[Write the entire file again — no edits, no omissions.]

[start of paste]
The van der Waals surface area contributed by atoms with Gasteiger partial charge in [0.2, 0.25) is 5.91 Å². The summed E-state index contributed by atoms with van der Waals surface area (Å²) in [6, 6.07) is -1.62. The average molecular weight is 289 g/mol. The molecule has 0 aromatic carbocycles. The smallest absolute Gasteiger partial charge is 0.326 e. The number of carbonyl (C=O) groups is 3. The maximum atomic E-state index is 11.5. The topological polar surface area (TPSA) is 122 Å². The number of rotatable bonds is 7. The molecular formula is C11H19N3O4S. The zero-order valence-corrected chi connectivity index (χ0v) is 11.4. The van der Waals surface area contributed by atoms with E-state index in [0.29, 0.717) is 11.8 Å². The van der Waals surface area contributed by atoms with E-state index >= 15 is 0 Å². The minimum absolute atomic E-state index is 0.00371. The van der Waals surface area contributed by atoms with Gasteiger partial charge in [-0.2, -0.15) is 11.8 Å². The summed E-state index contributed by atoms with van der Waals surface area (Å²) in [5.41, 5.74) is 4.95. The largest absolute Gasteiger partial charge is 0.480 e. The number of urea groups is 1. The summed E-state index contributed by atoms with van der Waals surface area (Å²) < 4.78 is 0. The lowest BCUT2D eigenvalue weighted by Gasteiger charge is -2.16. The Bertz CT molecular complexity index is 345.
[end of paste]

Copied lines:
The van der Waals surface area contributed by atoms with Gasteiger partial charge in [0.2, 0.25) is 5.91 Å². The summed E-state index contributed by atoms with van der Waals surface area (Å²) in [6, 6.07) is -1.62. The average molecular weight is 289 g/mol. The molecule has 0 aromatic carbocycles. The smallest absolute Gasteiger partial charge is 0.326 e. The number of carbonyl (C=O) groups is 3. The maximum atomic E-state index is 11.5. The topological polar surface area (TPSA) is 122 Å². The number of rotatable bonds is 7. The molecular formula is C11H19N3O4S. The zero-order valence-corrected chi connectivity index (χ0v) is 11.4. The van der Waals surface area contributed by atoms with E-state index in [0.29, 0.717) is 11.8 Å². The van der Waals surface area contributed by atoms with E-state index >= 15 is 0 Å². The minimum absolute atomic E-state index is 0.00371. The van der Waals surface area contributed by atoms with Gasteiger partial charge in [-0.2, -0.15) is 11.8 Å². The summed E-state index contributed by atoms with van der Waals surface area (Å²) in [5.41, 5.74) is 4.95. The largest absolute Gasteiger partial charge is 0.480 e. The number of urea groups is 1. The summed E-state index contributed by atoms with van der Waals surface area (Å²) < 4.78 is 0. The lowest BCUT2D eigenvalue weighted by Gasteiger charge is -2.16. The Bertz CT molecular complexity index is 345.